Your doctor or nurse will perform a physical examination and ask questions about your neck pain, including how often it occurs and how much it hurts. Other questions may include:

  • Is your pain in the front, back, or side of your neck?
  • Are both sides of your neck affected equally?
  • When did the pain first develop?
  • Is it painful all the time or does the pain come and go?
  • Can you touch your chin to your chest?
  • What makes your neck feel worse? What makes your neck feel better?
  • Do you have neck weakness or neck stiffness?
  • Do you have any accompanying symptoms like numbness, tingling, or weakness in your arm or hand?
  • Do you have swollen glands or a lump in your neck?

These questions help your doctor determine the cause of your neck pain and whether it is likely to quickly get better with simple measures such as ice, mild painkillers, physical therapy, and proper exercises. Most of the time, neck pain will get better in 4 - 6 weeks using these approaches.

Your doctor or nurse will probably not order any tests during the first visit, unless you have symptoms or a medical history that suggests a tumor, infection, fracture, or serious nerve disorder. In that case, the following tests may be done:

If the pain is due to muscle spasm or a pinched nerve, your health care provider may prescribe a muscle relaxant and possibly a more powerful pain reliever. Over-the-counter medications often work as well as prescription drugs. The health care provider may prescribe a neck collar or, if there is nerve damage, refer you to a neurologist or neurosurgeon for consultation.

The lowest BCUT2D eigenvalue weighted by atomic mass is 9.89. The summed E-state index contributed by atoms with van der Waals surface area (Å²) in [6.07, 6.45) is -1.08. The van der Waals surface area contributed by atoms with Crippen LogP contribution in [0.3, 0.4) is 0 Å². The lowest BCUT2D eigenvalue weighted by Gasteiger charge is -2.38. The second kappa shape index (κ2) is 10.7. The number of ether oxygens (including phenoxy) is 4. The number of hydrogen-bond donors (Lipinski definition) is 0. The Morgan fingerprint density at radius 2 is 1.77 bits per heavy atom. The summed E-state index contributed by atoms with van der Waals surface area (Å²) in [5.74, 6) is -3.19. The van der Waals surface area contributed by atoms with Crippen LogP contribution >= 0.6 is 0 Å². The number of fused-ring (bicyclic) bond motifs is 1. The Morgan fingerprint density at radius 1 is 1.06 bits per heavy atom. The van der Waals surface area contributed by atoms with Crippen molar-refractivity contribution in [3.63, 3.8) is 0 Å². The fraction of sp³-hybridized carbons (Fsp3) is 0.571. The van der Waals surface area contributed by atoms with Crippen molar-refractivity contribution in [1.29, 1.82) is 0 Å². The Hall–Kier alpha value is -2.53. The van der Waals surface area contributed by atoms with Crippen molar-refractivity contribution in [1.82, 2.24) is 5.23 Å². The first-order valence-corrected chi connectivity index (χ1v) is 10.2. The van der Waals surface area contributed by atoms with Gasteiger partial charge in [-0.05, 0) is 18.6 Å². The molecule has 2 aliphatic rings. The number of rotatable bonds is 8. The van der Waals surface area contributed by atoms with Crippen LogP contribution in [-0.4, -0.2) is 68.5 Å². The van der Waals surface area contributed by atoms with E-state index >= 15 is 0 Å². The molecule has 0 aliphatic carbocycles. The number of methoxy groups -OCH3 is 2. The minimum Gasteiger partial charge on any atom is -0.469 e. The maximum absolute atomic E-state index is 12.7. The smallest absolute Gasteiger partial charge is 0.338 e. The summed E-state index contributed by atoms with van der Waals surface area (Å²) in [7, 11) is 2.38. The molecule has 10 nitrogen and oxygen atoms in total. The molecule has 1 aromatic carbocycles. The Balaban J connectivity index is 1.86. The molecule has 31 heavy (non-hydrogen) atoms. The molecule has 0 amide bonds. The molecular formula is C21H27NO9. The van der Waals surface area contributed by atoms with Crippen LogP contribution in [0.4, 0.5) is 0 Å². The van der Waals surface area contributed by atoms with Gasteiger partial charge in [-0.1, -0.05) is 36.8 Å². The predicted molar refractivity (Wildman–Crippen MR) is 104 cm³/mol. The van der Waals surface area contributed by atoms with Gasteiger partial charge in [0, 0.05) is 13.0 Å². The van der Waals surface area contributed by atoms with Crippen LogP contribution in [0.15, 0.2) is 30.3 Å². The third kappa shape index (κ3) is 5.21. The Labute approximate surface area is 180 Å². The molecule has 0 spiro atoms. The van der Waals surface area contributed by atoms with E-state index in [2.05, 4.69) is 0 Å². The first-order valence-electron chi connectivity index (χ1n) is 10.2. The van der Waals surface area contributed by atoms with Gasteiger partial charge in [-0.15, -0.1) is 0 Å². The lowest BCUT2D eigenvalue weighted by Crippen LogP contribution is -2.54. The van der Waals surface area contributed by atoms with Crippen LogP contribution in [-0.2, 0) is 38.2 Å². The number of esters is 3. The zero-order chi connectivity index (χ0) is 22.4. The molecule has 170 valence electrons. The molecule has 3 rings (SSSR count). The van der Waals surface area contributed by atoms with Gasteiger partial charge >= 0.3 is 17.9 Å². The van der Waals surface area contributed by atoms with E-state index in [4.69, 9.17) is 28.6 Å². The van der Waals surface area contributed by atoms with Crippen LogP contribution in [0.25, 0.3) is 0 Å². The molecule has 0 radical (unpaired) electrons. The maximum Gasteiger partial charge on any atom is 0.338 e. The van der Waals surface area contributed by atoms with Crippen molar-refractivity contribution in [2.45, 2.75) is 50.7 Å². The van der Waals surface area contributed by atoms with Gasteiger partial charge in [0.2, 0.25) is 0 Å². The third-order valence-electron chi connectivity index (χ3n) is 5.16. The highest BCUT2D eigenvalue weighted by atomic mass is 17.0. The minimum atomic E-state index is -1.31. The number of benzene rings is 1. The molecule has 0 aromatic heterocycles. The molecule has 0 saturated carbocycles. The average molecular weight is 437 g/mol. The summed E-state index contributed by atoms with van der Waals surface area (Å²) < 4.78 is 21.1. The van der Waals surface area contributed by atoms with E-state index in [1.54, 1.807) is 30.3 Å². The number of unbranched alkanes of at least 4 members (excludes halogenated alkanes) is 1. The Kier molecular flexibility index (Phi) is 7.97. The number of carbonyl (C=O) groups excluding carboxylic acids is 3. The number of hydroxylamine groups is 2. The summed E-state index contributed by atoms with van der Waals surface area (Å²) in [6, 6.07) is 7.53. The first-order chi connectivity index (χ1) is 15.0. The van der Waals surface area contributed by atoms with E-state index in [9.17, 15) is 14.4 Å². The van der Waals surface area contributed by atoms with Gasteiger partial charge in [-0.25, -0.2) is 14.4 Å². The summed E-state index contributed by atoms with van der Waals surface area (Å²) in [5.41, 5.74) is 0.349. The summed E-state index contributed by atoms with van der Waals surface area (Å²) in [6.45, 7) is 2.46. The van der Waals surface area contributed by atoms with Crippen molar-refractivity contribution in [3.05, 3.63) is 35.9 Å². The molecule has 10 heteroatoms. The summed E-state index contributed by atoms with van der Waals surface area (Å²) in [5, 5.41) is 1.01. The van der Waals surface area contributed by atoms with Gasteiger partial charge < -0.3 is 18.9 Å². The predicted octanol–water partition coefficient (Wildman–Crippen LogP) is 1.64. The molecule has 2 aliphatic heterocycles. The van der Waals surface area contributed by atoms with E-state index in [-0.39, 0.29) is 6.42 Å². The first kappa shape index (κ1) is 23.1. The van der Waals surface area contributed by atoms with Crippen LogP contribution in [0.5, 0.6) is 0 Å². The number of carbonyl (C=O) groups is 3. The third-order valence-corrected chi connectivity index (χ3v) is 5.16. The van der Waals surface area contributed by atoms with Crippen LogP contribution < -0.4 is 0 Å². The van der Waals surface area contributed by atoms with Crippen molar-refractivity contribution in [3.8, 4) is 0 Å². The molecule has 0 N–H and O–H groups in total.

If your doctor or nurse thinks your neck pain may be due to meningitis, you will be sent to an emergency department for further tests and treatment.

Prevention

The following steps can prevent neck pain or help your neck pain improve:
  • Use relaxation techniques and regular exercise to prevent unwanted stress and tension to the neck muscles.
  • Learn stretching exercises for your neck and upper body. Stretch every day, especially before and after exercise. A physical therapist can help.
  • Use good posture, especially if you sit at a desk all day. Keep your back supported. Adjust your computer monitor to eye level. This prevents you from continually looking up or down.
  • If you work at a computer, stretch your neck every hour or so.
  • Use a headset when on the telephone, especially if answering or using the phone is a main part of your job.
  • When reading or typing from documents at your desk, place them in a holder at eye level.
  • Evaluate your sleeping conditions. Make sure your pillow is properly and comfortably supporting your head and neck. You may need a special neck pillow. Make sure your mattress is firm enough.
  • Use seat belts and bike helmets to prevent injuries.

References

Gross A, Miller J, D'Sylva J, et al. Manipulation or mobilisation for neck pain. Cochrane Database Syst Rev. 2010 Jan 20;(1):CD004249.

Young IA, Michener LA, Cleland JA, Aguilera AJ, Snyder AR. Manual therapy, exercise, and traction for patients with cervical radiculopathy: a randomized clinical trial. Phys Ther. 2009 Jul;89(7):632-42. Epub 2009 May 21. Erratum in: Phys Ther. 2010 May;90(5):825. Phys Ther. 2009 Nov;89(11):1254-5.

Devereaux MW. Neck pain. Med Clin North Am. 2009;93:273-284.

Graham N, Gross A, Goldsmith CH, Klaber Moffett J, Haines T, Burnie SJ, et al. Mechanical traction for neck pain with or without radiculopathy. Cochrane Database Syst Rev. 2008;(3):CD006408.


Review Date: 6/7/2012
Reviewed By: Dennis Ogiela, MD, Orthopedic Surgeon, Danbury Hospital, Danbury, CT. Review provided by VeriMed Healthcare Network. Also reviewed by David Zieve, MD, MHA, Medical Director, A.D.A.M. Health Solutions, Ebix, Inc.